Scientist Identifies Evolutionary Basis of Love for Golf

Sri Dūngargarh Ur-golfers, working on their short game.

In his new book, The Social Conquest of Earth, the retired Harvard sociobiologist Edward O. Wilson writes about the “innate affiliation” that humans feel with landscapes that resemble “those environments in which our species evolved over millions of years in Africa.”  That is to say, golf courses.

“Studies have shown,” Wilson writes, “that given freedom to choose the setting of their homes or offices, people across cultures gravitate toward an environment that combines three features, intuitively understood by landscape architects and real estate entrepreneurs. They want to be on a height looking down [tee boxes], they prefer open savanna-like terrain [fairways] with scattered trees and copses [rough], and they want to be close to a body of water, such as a river, lake, or ocean [hazards].” For a good example of just such a landscape, you need look no farther than the photograph at the top of this page, which I took last spring at Royal County Down Golf Club, in Newcastle, Northern Ireland. Here’s another, from Cruden Bay Golf Club, in Scotland:

Cruden Bay Golf Club, Scotland, April, 2008.

And the game itself is biologically resonant. Part of its addictiveness, for those of us who are hooked, arises from the thrill of effecting action at a distance—a form of satisfaction that must also have been known to our spear-throwing ancestors. A golfer is a hunter. Stiffing it on a par 3 and felling a woolly mammoth are parallel thrills. We are as nature made us.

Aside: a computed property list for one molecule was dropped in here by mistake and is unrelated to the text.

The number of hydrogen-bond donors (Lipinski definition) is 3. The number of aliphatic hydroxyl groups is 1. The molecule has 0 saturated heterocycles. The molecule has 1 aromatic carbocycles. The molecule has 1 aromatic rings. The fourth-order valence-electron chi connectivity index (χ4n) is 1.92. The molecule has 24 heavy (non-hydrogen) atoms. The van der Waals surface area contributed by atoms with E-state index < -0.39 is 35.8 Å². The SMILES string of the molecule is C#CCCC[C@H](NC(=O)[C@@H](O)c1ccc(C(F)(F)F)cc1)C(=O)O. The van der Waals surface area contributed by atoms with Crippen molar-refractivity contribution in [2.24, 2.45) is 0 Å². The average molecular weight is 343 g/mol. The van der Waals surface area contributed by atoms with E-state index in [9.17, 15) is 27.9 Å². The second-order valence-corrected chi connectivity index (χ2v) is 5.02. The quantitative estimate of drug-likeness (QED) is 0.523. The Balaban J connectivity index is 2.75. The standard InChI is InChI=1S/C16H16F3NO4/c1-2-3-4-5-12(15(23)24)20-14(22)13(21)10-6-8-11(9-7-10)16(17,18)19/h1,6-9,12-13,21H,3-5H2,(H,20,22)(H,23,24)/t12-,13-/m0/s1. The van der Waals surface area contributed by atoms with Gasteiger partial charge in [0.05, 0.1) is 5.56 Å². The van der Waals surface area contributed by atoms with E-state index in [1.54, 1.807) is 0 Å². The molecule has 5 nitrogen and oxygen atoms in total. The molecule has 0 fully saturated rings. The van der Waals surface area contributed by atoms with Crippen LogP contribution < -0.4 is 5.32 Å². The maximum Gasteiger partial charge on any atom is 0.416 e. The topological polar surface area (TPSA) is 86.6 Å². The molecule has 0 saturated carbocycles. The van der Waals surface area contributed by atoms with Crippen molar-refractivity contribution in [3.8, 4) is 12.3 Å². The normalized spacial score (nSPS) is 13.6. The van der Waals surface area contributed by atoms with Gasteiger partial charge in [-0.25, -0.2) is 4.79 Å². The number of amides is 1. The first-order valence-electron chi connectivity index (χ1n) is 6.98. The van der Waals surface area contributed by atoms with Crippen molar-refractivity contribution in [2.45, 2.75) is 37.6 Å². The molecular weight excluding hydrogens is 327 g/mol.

Women don’t necessarily feel the same way about golf, and there’s an evolutionary explanation for that, too: men are chromosomally predisposed to doing virtually anything their wives don’t want them to do. (My first literary agent, an enlightened woman, provides ironic support for this hypothesis. For many years, she has tried to persuade her husband to take up golf—“I want to be a golf widow,” she told me once—but he has refused.) Such innate contrariness must have given our humanoid ancestors a powerful evolutionary advantage. A possible scenario: Female cave people implored their mates to spend more time around the cave, picking up saber-tooth tiger bones and entertaining the children; those who complied watched their families slowly starve to death, while those who ignored their mates and went hunting instead survived. In such beneficent behavior we may be seeing evidence of the forerunner of the modern golf gene.